Designing Sustainability: Making radical changes in a material world

Check out author Stuart Walker's blog post on his new book, Designing Sustainability.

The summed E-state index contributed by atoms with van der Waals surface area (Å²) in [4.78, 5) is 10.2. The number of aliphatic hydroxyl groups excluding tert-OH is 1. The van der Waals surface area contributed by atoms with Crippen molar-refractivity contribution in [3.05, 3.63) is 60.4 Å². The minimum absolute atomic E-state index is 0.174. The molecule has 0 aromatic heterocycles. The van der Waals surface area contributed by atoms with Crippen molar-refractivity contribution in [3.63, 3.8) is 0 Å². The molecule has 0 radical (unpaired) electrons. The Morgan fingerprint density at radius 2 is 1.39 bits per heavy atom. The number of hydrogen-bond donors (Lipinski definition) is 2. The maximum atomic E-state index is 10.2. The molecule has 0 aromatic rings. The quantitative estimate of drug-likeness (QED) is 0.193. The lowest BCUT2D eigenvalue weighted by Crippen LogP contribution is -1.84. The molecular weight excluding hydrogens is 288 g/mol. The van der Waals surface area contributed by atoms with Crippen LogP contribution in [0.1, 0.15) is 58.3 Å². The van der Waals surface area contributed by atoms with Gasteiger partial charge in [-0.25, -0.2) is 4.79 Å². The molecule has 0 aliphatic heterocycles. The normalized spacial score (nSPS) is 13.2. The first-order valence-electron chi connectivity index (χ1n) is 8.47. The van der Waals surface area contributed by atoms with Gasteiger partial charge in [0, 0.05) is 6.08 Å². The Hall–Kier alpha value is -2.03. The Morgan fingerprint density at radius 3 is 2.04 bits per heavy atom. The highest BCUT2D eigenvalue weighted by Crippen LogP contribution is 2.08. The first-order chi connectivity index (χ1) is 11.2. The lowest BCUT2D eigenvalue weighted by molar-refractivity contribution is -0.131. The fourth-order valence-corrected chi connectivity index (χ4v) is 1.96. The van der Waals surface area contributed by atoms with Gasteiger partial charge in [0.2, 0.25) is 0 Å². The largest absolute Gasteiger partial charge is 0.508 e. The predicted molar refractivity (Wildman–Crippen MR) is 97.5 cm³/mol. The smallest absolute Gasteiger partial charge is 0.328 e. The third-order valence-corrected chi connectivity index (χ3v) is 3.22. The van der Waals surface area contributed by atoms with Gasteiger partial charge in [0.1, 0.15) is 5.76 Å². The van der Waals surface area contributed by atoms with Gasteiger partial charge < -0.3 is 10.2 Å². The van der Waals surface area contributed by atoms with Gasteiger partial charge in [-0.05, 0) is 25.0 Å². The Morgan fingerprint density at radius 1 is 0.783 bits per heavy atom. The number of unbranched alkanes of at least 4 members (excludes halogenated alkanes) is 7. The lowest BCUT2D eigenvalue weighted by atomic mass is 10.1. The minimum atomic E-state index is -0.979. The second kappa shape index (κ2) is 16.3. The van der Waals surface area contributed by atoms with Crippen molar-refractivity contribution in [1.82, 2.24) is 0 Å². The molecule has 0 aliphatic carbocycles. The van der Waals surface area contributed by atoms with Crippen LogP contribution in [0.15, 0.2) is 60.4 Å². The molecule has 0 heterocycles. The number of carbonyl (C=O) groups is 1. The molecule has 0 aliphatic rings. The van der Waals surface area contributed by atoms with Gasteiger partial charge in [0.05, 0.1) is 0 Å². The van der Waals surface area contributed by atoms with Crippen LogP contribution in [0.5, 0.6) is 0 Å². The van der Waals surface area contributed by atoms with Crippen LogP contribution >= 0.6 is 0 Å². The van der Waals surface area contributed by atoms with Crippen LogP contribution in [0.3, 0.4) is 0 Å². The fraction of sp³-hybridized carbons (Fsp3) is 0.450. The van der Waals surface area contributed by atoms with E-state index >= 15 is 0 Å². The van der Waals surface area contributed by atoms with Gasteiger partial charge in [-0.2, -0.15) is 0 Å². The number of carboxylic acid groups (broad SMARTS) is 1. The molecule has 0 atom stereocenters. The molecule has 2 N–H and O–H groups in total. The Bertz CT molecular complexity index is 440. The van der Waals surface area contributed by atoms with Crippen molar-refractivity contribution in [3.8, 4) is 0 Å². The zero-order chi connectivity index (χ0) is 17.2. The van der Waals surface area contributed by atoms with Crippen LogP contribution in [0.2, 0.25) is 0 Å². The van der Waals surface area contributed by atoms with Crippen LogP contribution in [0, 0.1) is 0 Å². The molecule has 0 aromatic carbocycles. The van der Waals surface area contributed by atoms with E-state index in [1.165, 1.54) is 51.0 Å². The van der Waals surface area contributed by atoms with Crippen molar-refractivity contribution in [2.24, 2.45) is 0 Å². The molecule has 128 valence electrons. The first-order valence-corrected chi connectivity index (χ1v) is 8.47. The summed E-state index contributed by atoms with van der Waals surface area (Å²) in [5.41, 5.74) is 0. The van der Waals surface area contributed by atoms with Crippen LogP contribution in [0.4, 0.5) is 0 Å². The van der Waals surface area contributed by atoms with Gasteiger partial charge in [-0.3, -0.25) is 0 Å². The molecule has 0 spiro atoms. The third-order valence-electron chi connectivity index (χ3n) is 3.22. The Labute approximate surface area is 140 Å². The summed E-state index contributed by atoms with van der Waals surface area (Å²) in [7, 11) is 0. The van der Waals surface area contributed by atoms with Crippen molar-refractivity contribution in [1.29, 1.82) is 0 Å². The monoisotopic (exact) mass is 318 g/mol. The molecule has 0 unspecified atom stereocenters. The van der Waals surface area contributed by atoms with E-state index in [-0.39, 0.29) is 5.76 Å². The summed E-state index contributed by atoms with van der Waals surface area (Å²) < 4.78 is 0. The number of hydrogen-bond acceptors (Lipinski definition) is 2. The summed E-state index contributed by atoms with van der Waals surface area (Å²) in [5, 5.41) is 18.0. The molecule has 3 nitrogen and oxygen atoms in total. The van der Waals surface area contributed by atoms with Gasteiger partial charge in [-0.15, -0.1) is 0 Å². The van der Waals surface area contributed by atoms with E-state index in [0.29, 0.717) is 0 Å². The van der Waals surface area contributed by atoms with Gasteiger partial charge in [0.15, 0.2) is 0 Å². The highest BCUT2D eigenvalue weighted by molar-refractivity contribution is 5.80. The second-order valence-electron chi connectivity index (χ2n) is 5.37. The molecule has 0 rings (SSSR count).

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Sustainability is not so much a goal as it is a way of being in the world. It represents a way of being that rejects the powerful but ultimately superficial rhetoric of consumerism that tells us that happiness can be sought and bought through worldly pleasures. Sustainability represents a way of being that is relational and inter-dependent, where we recognize that each individual is part of and reliant on the greater whole. It is only by recognizing our relationship to and critical dependence on others, community, and the natural environmental that we can hope to overcome the damaging practices that have brought us to the brink of ecological ruin.